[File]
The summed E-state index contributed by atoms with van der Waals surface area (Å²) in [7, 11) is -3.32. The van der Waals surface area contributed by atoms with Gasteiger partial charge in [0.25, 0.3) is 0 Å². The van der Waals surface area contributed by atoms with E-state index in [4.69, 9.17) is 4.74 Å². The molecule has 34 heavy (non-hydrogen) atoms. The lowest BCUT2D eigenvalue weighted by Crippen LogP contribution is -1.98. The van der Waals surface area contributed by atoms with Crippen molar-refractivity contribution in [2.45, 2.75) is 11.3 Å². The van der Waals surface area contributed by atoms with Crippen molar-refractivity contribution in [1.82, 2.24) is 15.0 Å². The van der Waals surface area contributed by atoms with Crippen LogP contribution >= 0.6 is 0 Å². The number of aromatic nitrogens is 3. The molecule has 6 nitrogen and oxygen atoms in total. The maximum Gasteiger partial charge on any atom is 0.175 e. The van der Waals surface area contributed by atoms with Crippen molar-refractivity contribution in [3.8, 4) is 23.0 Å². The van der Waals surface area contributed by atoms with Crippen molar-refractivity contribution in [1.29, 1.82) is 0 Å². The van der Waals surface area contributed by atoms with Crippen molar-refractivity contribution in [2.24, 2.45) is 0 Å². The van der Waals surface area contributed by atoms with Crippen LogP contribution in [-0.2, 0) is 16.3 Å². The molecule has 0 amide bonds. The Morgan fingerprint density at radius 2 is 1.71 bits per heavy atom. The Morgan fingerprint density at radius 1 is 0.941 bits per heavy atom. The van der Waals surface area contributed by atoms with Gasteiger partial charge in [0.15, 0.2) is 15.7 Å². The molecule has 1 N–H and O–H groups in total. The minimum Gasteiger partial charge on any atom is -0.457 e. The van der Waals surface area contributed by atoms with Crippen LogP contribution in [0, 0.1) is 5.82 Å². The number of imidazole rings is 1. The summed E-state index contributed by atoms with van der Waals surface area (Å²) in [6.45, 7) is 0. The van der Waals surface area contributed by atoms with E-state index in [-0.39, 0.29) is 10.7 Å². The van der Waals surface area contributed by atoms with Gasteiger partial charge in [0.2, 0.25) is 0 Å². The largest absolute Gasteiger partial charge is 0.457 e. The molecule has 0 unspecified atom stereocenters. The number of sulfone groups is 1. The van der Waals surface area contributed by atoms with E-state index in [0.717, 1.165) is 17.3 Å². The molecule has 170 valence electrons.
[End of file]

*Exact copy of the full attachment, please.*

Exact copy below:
The summed E-state index contributed by atoms with van der Waals surface area (Å²) in [7, 11) is -3.32. The van der Waals surface area contributed by atoms with Gasteiger partial charge in [0.25, 0.3) is 0 Å². The van der Waals surface area contributed by atoms with E-state index in [4.69, 9.17) is 4.74 Å². The molecule has 34 heavy (non-hydrogen) atoms. The lowest BCUT2D eigenvalue weighted by Crippen LogP contribution is -1.98. The van der Waals surface area contributed by atoms with Crippen molar-refractivity contribution in [2.45, 2.75) is 11.3 Å². The van der Waals surface area contributed by atoms with Crippen molar-refractivity contribution in [1.82, 2.24) is 15.0 Å². The van der Waals surface area contributed by atoms with Crippen LogP contribution >= 0.6 is 0 Å². The number of aromatic nitrogens is 3. The molecule has 6 nitrogen and oxygen atoms in total. The maximum Gasteiger partial charge on any atom is 0.175 e. The van der Waals surface area contributed by atoms with Crippen molar-refractivity contribution in [3.8, 4) is 23.0 Å². The van der Waals surface area contributed by atoms with Crippen molar-refractivity contribution in [1.29, 1.82) is 0 Å². The van der Waals surface area contributed by atoms with Crippen molar-refractivity contribution in [2.24, 2.45) is 0 Å². The van der Waals surface area contributed by atoms with Crippen LogP contribution in [-0.2, 0) is 16.3 Å². The molecule has 0 amide bonds. The Morgan fingerprint density at radius 2 is 1.71 bits per heavy atom. The Morgan fingerprint density at radius 1 is 0.941 bits per heavy atom. The van der Waals surface area contributed by atoms with Gasteiger partial charge in [0.15, 0.2) is 15.7 Å². The molecule has 1 N–H and O–H groups in total. The minimum Gasteiger partial charge on any atom is -0.457 e. The van der Waals surface area contributed by atoms with Crippen LogP contribution in [0, 0.1) is 5.82 Å². The number of imidazole rings is 1. The summed E-state index contributed by atoms with van der Waals surface area (Å²) in [6.45, 7) is 0. The van der Waals surface area contributed by atoms with E-state index in [-0.39, 0.29) is 10.7 Å². The van der Waals surface area contributed by atoms with Gasteiger partial charge in [0.2, 0.25) is 0 Å². The largest absolute Gasteiger partial charge is 0.457 e. The molecule has 0 unspecified atom stereocenters. The number of sulfone groups is 1. The van der Waals surface area contributed by atoms with E-state index in [0.717, 1.165) is 17.3 Å². The molecule has 170 valence electrons.